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The Adventures of Huckleberry Finn | Discussion Questions 21 - 30

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How does the introduction of the "duke" and the "king" in Chapter 19 of The Adventures of Huckleberry Finn impact Huck and Jim?

After escaping from the feuding families, Huck is happy to be back on the raft floating down the river. He and Jim are free from society and have a good time doing as they please. When the duke and the king join them, society has infiltrated the serenity of the raft. The duke and the king are con men and take what they want without regard to the feelings of anyone else. They take advantage of Huck and Jim who once again are made to be subordinates. The slave and the mistreated boy are accustomed to serving others and living in adverse conditions, and here they experience them again.

In Chapter 22 of The Adventures of Huckleberry Finn what does Colonel Sherburn say about courage and cowardice, and how does it relate to Huck?

Sherburn ridicules the mob and shows no respect for them. When the people come together as a mob, they act on fear and impulse. People join the mob because they feel they must rather than because they feel they are doing the right thing. Most would prefer not to be involved, but they will act if others do. They are rarely proud of their actions. On the contrary when someone acts on his own and answers to his own conscience, he is a real "man." He will consider and measure the consequences. Huck is in the midst of a dilemma that mirrors this. If he were to act alone and answer to his conscience, he would assist Jim. If, on the other hand, he were to follow what his society wanted he would return Jim to captivity.

In Chapter 23 of The Adventures of Huckleberry Finn, how does the con men's understanding of people both help and hurt them take advantage of others with "The Royal Nonesuch"?

When creating the handbill for the show the duke wisely adds a note that women and children will not be allowed to attend the show. This creates an expectation of a type of inappropriate behavior. The first show draws poorly and nearly causes a riot. However, at the end of the show the duke and the king ask those in attendance to tell their friends. They recognize that those in the crowd will want to see their friends get cheated too. Those in the crowd are at as low a level as the con men on the stage and are happy to sucker their friends. However, when the duke and the king do the same thing on the second night, their luck runs out. They have to run for their lives before the third show. Their greed has blinded them.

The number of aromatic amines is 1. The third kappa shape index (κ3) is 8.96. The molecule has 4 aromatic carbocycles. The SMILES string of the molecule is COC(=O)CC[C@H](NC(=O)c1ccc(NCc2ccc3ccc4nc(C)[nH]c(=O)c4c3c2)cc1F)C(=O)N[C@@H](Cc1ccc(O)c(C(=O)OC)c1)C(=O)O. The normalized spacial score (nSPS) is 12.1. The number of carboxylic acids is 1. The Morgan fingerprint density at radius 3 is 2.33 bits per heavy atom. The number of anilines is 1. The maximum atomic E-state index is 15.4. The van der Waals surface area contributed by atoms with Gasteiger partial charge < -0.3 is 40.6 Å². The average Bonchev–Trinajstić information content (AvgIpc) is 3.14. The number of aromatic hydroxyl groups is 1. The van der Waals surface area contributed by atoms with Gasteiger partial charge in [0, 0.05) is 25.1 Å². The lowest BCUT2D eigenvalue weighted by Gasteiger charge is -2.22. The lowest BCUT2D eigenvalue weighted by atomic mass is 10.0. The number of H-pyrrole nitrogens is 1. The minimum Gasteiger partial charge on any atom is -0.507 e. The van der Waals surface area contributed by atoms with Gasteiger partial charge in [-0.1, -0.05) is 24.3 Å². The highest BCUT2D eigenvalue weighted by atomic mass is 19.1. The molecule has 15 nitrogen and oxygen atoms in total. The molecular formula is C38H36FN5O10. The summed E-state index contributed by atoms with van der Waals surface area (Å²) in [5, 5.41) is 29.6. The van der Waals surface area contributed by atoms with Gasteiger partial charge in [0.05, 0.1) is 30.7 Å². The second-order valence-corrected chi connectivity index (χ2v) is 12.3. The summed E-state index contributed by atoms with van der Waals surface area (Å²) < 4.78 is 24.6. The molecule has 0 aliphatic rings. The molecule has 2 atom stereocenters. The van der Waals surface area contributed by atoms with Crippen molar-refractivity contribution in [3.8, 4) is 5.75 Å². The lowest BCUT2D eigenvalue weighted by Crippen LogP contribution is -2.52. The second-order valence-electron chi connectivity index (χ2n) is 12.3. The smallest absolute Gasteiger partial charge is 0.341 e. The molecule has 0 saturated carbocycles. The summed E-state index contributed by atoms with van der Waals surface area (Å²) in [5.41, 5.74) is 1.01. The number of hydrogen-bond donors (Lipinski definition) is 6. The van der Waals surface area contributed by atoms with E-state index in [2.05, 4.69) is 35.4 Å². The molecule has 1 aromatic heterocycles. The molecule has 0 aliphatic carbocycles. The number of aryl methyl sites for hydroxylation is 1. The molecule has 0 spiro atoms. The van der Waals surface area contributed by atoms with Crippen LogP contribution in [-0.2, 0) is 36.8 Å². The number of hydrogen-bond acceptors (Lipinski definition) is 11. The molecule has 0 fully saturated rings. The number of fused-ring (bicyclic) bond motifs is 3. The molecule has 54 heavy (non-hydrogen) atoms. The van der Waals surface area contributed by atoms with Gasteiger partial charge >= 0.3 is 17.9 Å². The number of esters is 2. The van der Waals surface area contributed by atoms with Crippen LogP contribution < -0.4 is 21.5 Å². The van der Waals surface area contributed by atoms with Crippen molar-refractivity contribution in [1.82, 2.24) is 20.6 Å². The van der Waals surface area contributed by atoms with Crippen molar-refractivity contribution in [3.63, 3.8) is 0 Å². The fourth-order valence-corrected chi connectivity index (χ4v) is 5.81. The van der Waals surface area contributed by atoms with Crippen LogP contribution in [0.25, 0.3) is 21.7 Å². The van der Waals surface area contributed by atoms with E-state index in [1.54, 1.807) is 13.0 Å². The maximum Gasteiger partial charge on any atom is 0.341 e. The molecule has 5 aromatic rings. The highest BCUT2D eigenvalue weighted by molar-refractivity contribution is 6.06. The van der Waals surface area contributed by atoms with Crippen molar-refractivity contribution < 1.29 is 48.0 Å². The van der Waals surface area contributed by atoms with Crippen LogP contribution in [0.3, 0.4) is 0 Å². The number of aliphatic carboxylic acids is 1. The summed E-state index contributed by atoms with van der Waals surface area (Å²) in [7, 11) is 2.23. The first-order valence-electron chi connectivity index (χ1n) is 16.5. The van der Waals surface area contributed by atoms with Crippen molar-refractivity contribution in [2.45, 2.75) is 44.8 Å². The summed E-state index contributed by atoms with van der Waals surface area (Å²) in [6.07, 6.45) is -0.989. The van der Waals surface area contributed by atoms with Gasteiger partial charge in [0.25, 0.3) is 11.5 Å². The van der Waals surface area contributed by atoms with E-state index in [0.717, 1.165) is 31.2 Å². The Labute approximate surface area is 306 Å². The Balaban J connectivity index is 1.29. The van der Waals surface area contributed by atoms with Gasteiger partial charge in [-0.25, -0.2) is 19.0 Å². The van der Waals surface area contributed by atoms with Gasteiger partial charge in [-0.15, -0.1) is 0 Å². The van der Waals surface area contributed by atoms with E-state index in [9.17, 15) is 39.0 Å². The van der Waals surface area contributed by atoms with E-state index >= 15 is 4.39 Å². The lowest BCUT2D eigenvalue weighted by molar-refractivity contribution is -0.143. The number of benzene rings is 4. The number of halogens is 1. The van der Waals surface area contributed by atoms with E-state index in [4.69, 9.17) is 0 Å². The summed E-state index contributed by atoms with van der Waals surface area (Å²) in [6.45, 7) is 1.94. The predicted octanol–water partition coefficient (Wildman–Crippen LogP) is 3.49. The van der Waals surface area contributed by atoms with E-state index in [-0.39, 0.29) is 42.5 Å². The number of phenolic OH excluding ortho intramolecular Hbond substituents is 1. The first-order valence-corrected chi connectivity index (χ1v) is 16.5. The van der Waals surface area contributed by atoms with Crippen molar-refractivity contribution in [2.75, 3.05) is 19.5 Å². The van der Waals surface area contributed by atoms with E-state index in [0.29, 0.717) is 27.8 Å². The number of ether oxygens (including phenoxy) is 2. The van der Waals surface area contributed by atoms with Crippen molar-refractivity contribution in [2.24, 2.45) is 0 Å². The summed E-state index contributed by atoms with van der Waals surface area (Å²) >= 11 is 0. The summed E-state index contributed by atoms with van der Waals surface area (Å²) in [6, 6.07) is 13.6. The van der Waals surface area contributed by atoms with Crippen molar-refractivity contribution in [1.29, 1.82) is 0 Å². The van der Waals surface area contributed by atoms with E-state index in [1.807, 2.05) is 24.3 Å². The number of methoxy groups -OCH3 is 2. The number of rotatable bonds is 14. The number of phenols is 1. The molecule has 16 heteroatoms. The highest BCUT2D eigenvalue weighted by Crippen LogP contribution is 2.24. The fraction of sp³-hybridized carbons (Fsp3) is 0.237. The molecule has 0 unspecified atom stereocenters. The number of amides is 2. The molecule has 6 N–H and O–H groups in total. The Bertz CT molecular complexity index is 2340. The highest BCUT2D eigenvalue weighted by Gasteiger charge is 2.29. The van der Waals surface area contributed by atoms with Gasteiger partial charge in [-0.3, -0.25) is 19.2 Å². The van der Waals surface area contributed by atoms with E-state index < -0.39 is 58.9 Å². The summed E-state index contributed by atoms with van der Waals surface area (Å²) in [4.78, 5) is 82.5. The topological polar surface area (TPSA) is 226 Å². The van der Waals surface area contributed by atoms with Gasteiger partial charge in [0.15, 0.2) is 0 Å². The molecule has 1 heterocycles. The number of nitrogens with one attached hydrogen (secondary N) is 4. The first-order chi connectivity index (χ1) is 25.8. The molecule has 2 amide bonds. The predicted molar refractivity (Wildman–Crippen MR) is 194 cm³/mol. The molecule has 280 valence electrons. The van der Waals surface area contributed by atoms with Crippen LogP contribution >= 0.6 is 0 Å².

Why does Jim's story about his family in Chapter 23 of The Adventures of Huckleberry Finn impact Huck and possibly the reader?

For Huck the thought that slaves care deeply about family is a surprise. He says, "I do believe he cared just as much for his people as white folks does for their'n." Families were often broken up in the South so slaves would feel loyalty to their owner and not their family. Jim's feelings of guilt over how he treats his daughter is surprising. In addition Huck and the reader cannot help but notice the care and concern Jim feels for his daughter. This is in stark contrast to how Pap feels about Huck. Pap beats Huck regularly for no reason and does not feel guilty about it at all. In comparison Jim feels guilty when he makes a mistake. This example of parental love is foreign to Huck.

Why does Huck finally decide to upset the plans of the duke and the king in Chapter 28 of The Adventures of Huckleberry Finn?

The duke and the king defraud a number of people. Huck could be considered an accomplice in these actions. At a minimum he allows these things to happen and shows little remorse or regret. Prior to preying on the Wilks sisters they defraud people who are generally cruel and mean and act poorly toward one another. They deserve to be cheated. In contrast the Wilks sisters are good and kind-hearted. Mary Jane in particular shows this goodness in her genuine sense of sadness over the loss of her father, in her concern for the slave family, and in the way she stands up for Huck when her sister says he is lying. Huck is attracted to her character traits and also finds her physically attractive. These traits inspire Huck to stand up and follow his conscience to thwart the duke and the king.